US ice hockey scandal: Team fined for sexual assault case | Sports

The Chicago Blackhawks were fined $2 million and two top executives resigned Tuesday for failing to act appropriately after a player accused a coach of sexual assault in 2010.

The North American Ice Hockey League (NHL) announced the fine on Tuesday after learning the results of an independent investigation into events that occurred during the Blackhawks’ Stanley Cup (National Championship) season.

The report also led to the resignation of General Manager Stan Bowman and Senior Vice President of Sports, Mexico.

The report came out last June, weeks after a former Blackhawk player sued former video coach Brad Aldrich.

The former player, whose identity has not been released, accuses Aldrich of sexually assaulting him and another teammate during the 2010 playoffs.

The report details how the team’s top executives learned of and discussed the accusation against Aldrich at a meeting on May 23, 2010, but took no action until June 14 not to distract from the Stanley Cup winning goal.

The report found that during this period, Aldrich also made unwelcome sexual advances to the Black Hawks’ intern.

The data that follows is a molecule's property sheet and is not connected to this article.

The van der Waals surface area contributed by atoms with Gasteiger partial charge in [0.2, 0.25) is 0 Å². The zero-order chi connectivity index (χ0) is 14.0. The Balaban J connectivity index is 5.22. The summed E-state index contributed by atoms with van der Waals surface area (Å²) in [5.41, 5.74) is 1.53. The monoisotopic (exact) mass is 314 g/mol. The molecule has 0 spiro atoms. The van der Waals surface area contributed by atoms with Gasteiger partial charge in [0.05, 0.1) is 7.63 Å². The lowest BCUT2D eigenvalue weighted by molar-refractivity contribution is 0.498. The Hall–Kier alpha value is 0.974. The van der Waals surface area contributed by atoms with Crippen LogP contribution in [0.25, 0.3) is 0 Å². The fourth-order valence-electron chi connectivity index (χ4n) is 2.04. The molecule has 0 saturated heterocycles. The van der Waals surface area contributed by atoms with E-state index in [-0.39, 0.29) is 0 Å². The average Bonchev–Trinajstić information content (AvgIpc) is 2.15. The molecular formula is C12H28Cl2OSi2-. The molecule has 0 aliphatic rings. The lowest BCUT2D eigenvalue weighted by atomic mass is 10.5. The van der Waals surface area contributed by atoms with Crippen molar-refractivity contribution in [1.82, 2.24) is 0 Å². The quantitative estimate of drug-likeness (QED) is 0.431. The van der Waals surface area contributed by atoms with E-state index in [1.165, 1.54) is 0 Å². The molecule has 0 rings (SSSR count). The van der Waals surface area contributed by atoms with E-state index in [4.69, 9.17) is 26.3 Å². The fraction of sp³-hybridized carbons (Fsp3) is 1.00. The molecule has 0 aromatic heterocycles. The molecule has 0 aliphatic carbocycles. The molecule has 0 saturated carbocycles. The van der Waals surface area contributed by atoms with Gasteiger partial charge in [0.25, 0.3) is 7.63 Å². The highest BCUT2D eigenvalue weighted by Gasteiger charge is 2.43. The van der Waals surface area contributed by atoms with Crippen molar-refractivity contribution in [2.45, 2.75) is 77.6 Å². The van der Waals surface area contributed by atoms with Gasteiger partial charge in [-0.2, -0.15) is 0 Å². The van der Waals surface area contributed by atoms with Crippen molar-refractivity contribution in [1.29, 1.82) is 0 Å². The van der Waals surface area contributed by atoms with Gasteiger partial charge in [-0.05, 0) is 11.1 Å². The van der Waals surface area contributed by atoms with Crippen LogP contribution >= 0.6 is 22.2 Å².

Aldrich left the franchise at the end of the 2010 season and later moved on to work as a coach for a high school hockey team.

In 2014, he was sentenced to nine months in prison after pleading guilty to “criminal sexual behavior” towards a 16-year-old.

“Today’s fine represents a direct and necessary response to the club’s failure to follow up and address the 2010 incident in a timely and appropriate manner,” NHL commissioner Gary Pittman said in a statement.

According to the association, some witnesses described the events reported in 2010 as sexual assault and others described it as a consensual act.

“Unfortunately, as a result of the club’s delay and insufficient follow-up upon learning of these events, as well as the passage of time, it has become difficult, if not impossible, to determine the details of the incident with sufficient certainty.”

“However, regardless of the exact nature of the incident itself, it is recognized and must be accepted that the job duties of both the persons involved (the coach and the player) made the confrontation – even if it was consensual – problematic and inappropriate.”

In its statement, the Chicago team admitted that its handling of the incident “did not live up to our standards or values.”

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